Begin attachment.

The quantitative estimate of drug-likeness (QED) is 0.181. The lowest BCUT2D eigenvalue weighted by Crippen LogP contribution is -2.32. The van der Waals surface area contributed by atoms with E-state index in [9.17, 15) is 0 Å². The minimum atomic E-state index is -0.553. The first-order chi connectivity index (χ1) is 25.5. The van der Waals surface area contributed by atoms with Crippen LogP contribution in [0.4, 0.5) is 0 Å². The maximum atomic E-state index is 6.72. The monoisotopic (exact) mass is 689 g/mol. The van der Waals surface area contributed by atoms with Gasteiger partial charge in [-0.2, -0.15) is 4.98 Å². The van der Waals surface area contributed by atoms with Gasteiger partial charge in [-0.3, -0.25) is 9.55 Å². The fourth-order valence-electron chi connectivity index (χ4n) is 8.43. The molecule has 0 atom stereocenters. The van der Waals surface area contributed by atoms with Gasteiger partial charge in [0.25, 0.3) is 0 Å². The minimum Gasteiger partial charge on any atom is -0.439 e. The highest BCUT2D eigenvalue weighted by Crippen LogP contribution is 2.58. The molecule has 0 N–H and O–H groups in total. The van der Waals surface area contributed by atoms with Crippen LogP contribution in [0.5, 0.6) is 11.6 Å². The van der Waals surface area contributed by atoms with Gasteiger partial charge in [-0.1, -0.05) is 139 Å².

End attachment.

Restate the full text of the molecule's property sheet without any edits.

The quantitative estimate of drug-likeness (QED) is 0.181. The lowest BCUT2D eigenvalue weighted by Crippen LogP contribution is -2.32. The van der Waals surface area contributed by atoms with E-state index in [9.17, 15) is 0 Å². The minimum atomic E-state index is -0.553. The first-order chi connectivity index (χ1) is 25.5. The van der Waals surface area contributed by atoms with Crippen LogP contribution in [0.4, 0.5) is 0 Å². The maximum atomic E-state index is 6.72. The monoisotopic (exact) mass is 689 g/mol. The van der Waals surface area contributed by atoms with Gasteiger partial charge in [-0.2, -0.15) is 4.98 Å². The van der Waals surface area contributed by atoms with Gasteiger partial charge in [-0.3, -0.25) is 9.55 Å². The fourth-order valence-electron chi connectivity index (χ4n) is 8.43. The molecule has 0 atom stereocenters. The van der Waals surface area contributed by atoms with Gasteiger partial charge in [0.25, 0.3) is 0 Å². The minimum Gasteiger partial charge on any atom is -0.439 e. The highest BCUT2D eigenvalue weighted by Crippen LogP contribution is 2.58. The molecule has 0 N–H and O–H groups in total. The van der Waals surface area contributed by atoms with Crippen LogP contribution in [0.5, 0.6) is 11.6 Å². The van der Waals surface area contributed by atoms with Gasteiger partial charge in [-0.1, -0.05) is 139 Å².